While updating my list, I discovered that some initially closed restaurants didn’t stay that way for long. After a week or two, they were back in business. Others expanded their opening hours. Some cooked up interesting new concepts and service models. One Chinese restaurant, for example, introduced a monthly lunch subscription and 10 lunches pass. There were also experiments with restaurants opening takeout service at addresses other than their own premises. New restaurants and cafes even opened during the lockdown or soon after it. The restaurant apocalypse many had feared was nowhere on the horizon.
An amusing detail was that during the bars-strictly-closed-and-takeout-only weeks a couple of bars figured out they could stay open by declaring themselves shops where you could buy bottles of beer. It was a sight for sore eyes to see people hanging out sipping beer at the doorstep of a pub, almost as if they’d never closed at all.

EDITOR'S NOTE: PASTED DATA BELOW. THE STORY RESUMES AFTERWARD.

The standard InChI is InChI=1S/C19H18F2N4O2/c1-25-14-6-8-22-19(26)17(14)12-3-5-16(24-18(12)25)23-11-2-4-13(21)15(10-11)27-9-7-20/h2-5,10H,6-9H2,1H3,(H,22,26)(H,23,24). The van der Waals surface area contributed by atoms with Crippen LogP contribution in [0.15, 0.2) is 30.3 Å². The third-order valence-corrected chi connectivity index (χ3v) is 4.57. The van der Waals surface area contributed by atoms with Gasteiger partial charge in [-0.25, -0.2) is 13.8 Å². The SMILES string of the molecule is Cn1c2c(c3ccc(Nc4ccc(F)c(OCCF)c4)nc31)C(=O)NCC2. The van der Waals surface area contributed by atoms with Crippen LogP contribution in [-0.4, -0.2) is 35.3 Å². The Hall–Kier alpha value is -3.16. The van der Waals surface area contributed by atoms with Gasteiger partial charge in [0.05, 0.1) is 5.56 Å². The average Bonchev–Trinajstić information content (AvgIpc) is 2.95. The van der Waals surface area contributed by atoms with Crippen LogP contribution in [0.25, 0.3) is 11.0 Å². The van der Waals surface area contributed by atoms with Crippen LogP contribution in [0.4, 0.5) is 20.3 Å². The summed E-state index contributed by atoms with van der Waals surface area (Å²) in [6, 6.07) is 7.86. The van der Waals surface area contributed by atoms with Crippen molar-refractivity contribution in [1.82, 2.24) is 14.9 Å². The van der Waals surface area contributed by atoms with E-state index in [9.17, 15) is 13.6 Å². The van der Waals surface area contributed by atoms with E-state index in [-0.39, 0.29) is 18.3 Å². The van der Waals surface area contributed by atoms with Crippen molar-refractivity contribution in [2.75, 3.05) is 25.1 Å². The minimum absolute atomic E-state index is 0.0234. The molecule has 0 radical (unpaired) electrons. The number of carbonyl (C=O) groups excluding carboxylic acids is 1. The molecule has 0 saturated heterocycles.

Sadly, they really did close until June. Kallio wouldn’t be Kallio without its wide variety of lively bars. They function as natural meeting places for the young residents and have also made Kallio the entire city’s favorite place to grab a drink. But besides those one or two quasi-open bars serving takeout beer, they were all now deeply asleep in a corona coma.
People, however, found no time to rest. The first warm days of April saw the neighborhood’s parks spotted with picnic groups, continuing the tradition of meeting over social drinks. At any park you visited, you could watch flocks of picnickers coordinately inch along the fresh green grass and barely warm rocks, the sun’s rays their compass. Someone seemed to always have handily brought a portable speaker to maintain the merry atmosphere with a steady stream of energetic tunes.
By late May, you could smell summer in the air, and, contrary to popular belief, Kallio was still alive. Certainly crippled, but by no means the kind of corpse that corona-ridden cities were often portrayed as.